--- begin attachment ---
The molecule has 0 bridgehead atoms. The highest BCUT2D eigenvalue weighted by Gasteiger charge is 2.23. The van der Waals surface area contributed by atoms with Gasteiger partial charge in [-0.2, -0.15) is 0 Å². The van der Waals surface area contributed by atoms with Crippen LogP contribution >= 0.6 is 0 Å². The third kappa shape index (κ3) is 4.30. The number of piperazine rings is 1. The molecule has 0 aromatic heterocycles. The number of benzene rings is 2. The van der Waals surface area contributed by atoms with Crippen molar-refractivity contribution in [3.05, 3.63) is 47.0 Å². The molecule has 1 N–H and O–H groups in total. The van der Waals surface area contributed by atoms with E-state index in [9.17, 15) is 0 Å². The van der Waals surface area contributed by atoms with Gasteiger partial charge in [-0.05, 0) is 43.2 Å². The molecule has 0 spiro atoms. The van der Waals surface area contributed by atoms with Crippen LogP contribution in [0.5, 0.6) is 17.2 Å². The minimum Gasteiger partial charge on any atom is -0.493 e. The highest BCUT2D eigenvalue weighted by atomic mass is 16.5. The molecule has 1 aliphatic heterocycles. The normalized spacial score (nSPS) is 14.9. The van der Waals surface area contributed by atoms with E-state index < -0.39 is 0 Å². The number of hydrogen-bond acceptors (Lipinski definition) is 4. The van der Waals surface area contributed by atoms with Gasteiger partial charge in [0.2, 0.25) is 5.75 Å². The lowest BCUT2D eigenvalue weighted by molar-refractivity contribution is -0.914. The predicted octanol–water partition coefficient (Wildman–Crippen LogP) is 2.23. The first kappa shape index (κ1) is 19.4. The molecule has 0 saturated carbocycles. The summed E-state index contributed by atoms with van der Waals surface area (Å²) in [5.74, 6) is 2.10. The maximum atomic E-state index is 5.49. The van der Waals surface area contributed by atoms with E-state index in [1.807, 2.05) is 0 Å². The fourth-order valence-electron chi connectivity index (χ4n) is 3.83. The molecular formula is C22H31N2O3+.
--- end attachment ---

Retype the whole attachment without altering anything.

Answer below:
The molecule has 0 bridgehead atoms. The highest BCUT2D eigenvalue weighted by Gasteiger charge is 2.23. The van der Waals surface area contributed by atoms with Gasteiger partial charge in [-0.2, -0.15) is 0 Å². The van der Waals surface area contributed by atoms with Crippen LogP contribution >= 0.6 is 0 Å². The third kappa shape index (κ3) is 4.30. The number of piperazine rings is 1. The molecule has 0 aromatic heterocycles. The number of benzene rings is 2. The van der Waals surface area contributed by atoms with Crippen molar-refractivity contribution in [3.05, 3.63) is 47.0 Å². The molecule has 1 N–H and O–H groups in total. The van der Waals surface area contributed by atoms with E-state index in [9.17, 15) is 0 Å². The van der Waals surface area contributed by atoms with Gasteiger partial charge in [-0.05, 0) is 43.2 Å². The molecule has 0 spiro atoms. The van der Waals surface area contributed by atoms with Crippen LogP contribution in [0.5, 0.6) is 17.2 Å². The minimum Gasteiger partial charge on any atom is -0.493 e. The highest BCUT2D eigenvalue weighted by atomic mass is 16.5. The molecule has 1 aliphatic heterocycles. The normalized spacial score (nSPS) is 14.9. The van der Waals surface area contributed by atoms with E-state index < -0.39 is 0 Å². The number of hydrogen-bond acceptors (Lipinski definition) is 4. The van der Waals surface area contributed by atoms with Gasteiger partial charge in [0.2, 0.25) is 5.75 Å². The lowest BCUT2D eigenvalue weighted by molar-refractivity contribution is -0.914. The predicted octanol–water partition coefficient (Wildman–Crippen LogP) is 2.23. The first kappa shape index (κ1) is 19.4. The molecule has 0 saturated carbocycles. The summed E-state index contributed by atoms with van der Waals surface area (Å²) in [5.74, 6) is 2.10. The maximum atomic E-state index is 5.49. The van der Waals surface area contributed by atoms with E-state index in [1.807, 2.05) is 0 Å². The fourth-order valence-electron chi connectivity index (χ4n) is 3.83. The molecular formula is C22H31N2O3+.